Essex Regiment & Essex Militia History

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Capture of the French Eagle at Salamanca

 

 

 

http://en.wikipedia.org/wiki/Image:BattleOfSalamancaPainting.JPG

One of the best known exploits of the Essex Regiment was the capture of the French Eagle at the battle of Salamanca.

The battle of Salamanca in 1812 followed swiftly on the capture of forts at Ciudad Rodrigo and Badojoz during which the Essex played a prominent roll and spirits were high.

The British army freed the town of Salamanca and then withdrew to the nearby heights awaiting the arrival of French Forces commanded by Marshall Marmont.

Over the next two weeks the armies movies in the countryside around Salamanca with both trying to get into an advantageous position.

On 22 July 1812 Lord Wellington felt that he had the advantage and ordered and advance thus starting the Battle of Salamanca.

The 44th Regiment was attached to the Fifth Division which formed the centre of the British line.

As battle joined the 44th section line of battle  coincided with a small area of woodland , which meant that the two lines were only a few yards apart before each became visible.

Fortunately for the British the French line at this point was engaged in a change of formation and the British seized advantage by firing a volley and then charging.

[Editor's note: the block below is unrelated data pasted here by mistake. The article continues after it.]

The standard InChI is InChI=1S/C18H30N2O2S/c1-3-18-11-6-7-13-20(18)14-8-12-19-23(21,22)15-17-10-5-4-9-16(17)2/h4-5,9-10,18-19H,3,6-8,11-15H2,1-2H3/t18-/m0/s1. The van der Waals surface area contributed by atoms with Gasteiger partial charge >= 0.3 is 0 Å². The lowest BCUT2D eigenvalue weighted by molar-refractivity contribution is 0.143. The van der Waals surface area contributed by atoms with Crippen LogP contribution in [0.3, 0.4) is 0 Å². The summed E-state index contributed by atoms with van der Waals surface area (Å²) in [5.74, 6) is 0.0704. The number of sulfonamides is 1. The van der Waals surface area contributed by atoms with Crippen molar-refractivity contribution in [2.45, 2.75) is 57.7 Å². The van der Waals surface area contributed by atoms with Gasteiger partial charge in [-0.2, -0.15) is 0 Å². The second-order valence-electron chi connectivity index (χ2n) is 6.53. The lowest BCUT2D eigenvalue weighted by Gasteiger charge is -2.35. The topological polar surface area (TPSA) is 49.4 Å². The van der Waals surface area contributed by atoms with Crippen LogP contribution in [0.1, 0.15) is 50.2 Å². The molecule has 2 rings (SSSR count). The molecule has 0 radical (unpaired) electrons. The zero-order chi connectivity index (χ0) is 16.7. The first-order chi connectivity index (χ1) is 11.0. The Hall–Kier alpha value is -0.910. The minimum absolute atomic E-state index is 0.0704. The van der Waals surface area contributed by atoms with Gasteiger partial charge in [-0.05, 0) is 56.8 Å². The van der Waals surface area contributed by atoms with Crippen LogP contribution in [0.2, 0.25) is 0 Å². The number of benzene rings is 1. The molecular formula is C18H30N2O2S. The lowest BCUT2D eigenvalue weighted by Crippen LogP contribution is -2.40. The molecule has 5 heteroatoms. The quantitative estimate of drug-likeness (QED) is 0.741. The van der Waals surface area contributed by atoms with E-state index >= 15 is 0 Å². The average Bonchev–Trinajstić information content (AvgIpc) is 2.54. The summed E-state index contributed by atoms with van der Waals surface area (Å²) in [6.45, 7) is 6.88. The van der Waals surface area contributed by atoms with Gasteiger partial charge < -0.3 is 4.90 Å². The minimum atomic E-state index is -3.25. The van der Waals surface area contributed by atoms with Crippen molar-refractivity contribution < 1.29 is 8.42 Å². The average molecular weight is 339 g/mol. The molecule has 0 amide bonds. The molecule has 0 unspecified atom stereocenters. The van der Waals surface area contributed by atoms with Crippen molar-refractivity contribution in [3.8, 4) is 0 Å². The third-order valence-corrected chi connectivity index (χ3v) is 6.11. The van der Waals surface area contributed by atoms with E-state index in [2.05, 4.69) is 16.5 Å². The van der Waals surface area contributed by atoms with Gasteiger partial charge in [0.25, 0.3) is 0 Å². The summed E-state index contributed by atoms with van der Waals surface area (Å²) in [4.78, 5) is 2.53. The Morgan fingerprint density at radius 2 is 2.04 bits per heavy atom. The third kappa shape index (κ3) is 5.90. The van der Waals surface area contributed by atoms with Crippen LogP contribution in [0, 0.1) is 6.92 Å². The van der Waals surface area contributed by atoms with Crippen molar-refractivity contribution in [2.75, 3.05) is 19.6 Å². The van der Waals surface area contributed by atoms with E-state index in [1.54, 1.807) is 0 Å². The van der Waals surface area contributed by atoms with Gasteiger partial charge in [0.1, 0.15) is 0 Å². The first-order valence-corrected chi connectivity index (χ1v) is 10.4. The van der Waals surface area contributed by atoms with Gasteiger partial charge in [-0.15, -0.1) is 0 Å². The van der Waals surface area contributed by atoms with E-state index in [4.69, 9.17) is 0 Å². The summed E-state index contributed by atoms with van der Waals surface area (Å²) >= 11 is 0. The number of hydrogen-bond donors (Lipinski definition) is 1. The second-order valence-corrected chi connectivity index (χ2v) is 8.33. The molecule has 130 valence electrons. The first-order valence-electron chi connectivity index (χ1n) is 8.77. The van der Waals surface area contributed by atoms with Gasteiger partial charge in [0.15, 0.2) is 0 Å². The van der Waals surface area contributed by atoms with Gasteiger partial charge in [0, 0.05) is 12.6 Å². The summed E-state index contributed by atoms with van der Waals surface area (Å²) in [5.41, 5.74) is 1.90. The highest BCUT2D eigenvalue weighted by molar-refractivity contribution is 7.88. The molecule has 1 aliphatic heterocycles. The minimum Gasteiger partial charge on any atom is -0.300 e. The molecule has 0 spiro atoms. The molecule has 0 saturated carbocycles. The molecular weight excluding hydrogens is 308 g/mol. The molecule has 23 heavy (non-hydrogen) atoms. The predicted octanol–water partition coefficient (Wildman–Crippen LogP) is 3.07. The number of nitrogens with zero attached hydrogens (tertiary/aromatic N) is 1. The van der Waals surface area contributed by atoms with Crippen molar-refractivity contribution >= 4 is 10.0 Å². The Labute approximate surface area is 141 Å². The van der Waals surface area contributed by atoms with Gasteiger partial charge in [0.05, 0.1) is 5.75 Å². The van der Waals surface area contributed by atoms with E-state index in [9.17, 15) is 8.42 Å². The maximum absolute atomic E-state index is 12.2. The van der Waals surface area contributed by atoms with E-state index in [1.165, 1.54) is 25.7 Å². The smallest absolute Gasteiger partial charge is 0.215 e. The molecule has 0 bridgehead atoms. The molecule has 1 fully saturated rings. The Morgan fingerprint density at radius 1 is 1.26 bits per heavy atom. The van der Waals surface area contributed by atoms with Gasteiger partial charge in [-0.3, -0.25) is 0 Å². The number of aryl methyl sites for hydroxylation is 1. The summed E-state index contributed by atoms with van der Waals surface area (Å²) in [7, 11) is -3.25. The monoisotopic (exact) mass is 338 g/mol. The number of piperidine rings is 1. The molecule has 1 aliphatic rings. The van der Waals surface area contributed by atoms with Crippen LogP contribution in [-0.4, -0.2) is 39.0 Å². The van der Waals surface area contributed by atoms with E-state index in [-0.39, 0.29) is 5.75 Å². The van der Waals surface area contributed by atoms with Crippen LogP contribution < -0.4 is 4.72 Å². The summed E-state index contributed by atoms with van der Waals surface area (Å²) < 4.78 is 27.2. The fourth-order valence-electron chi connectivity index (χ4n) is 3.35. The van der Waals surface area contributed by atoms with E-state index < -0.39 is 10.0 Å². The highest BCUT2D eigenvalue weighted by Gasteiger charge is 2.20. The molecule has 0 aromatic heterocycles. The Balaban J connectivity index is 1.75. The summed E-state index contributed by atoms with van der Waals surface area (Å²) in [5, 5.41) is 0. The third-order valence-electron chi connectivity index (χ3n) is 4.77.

The French line turned in confusion at which point two Squadrons of Dragoon Guards drove through the French Lines

Lieutenant William Pearce  and Privates Finley, Murray,Blackburn and Devine of the 44th Regiment together with Lieutenant Francis Maguire of the 4th Regiment and Ensigns John Pratt of the 30th Regiment surprised a small group of French soldiers.

Lt Pearce noticed an Officer wrench the French Eagle of the French 62nd Regiment of the line from its pole and conceal it under his Greatcoat.

Lt Pearce attacked the French Officer who resisted and a French soldier attempted to bayonet Lt Pearce but was shot dead by Private Murray.

Lt Pearce was then able to secure the Eagle.

Further French Infantry came into sight and at once the Eagle was hoisted above the 44th to great cheers with the French infantry making no further advance.

Not only did the 44th win their battle but the British Army as a whole scored a resounding victory.

The Eagles was kept for the night in the regimental Quarter Guard.

Lt Pearce divided 20 dollars between the Privates as a mark of his appreciation of their gallant exertions in supporting him.

On the march for the next day the Eagle was carried by Lt Pearce as a mark of honour until it could be presented to Lord Wellington.

Lt Pearce achieved the rank of Lieutenant -General and was make KB in 1913 although he was always known as the man who took the French Eagle at Salamanca.

Private Finley was promoted to Sergeant.

A strange footnote to the battles is that a second eagle was taken that day by Major Crookshank of the 38th Regiment although this was removed from the dead on the battlefield  rather than in battle and as such did not receive the same renown as the eagle captured by the 44th Essex.

The Eagle is now displayed in the Essex Regimental Museum at Chelmsford

 Officer at the battle of Salamanca were

Lt Colonel Hon George Hardinge
Captain John Berwick
Captain Adam Brugh
Captain F Elwin
Captain J C Guthrie
Captain J Jessop
Lt Robert Grier
Lt Charles Keane
Lt William Fitzman Lennon
Lt Thomas Mackrell
Lt W H Meade
Lt William Pearce
Lt L J Penton
Lt J P Shaw
Lt T F Sinclair
Lt Michael Scott
Ensign John O'Reilly
Ensign William Standley
Assistant Surgeon J Collins
Quartermaster Henry Jones
Sergeant-Major J Christie